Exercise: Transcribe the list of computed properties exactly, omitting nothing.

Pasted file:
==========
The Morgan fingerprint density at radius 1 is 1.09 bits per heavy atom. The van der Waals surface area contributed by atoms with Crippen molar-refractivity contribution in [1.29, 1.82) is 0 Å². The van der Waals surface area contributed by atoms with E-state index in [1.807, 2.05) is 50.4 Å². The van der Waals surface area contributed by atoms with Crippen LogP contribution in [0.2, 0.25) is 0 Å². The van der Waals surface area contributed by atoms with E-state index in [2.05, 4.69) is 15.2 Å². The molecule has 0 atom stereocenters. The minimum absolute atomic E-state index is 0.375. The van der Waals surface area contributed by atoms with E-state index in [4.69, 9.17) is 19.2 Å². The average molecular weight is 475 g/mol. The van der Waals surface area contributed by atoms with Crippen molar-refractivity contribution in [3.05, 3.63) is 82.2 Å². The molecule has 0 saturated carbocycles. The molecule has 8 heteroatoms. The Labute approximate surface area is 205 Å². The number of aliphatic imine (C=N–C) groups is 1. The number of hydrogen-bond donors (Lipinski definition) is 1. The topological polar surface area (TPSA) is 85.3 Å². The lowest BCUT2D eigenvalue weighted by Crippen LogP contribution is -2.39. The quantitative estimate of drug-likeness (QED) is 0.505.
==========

The Morgan fingerprint density at radius 1 is 1.09 bits per heavy atom. The van der Waals surface area contributed by atoms with Crippen molar-refractivity contribution in [1.29, 1.82) is 0 Å². The van der Waals surface area contributed by atoms with E-state index in [1.807, 2.05) is 50.4 Å². The van der Waals surface area contributed by atoms with Crippen LogP contribution in [0.2, 0.25) is 0 Å². The van der Waals surface area contributed by atoms with E-state index in [2.05, 4.69) is 15.2 Å². The molecule has 0 atom stereocenters. The minimum absolute atomic E-state index is 0.375. The van der Waals surface area contributed by atoms with E-state index in [4.69, 9.17) is 19.2 Å². The average molecular weight is 475 g/mol. The van der Waals surface area contributed by atoms with Crippen molar-refractivity contribution in [3.05, 3.63) is 82.2 Å². The molecule has 0 saturated carbocycles. The molecule has 8 heteroatoms. The Labute approximate surface area is 205 Å². The number of aliphatic imine (C=N–C) groups is 1. The number of hydrogen-bond donors (Lipinski definition) is 1. The topological polar surface area (TPSA) is 85.3 Å². The lowest BCUT2D eigenvalue weighted by Crippen LogP contribution is -2.39. The quantitative estimate of drug-likeness (QED) is 0.505.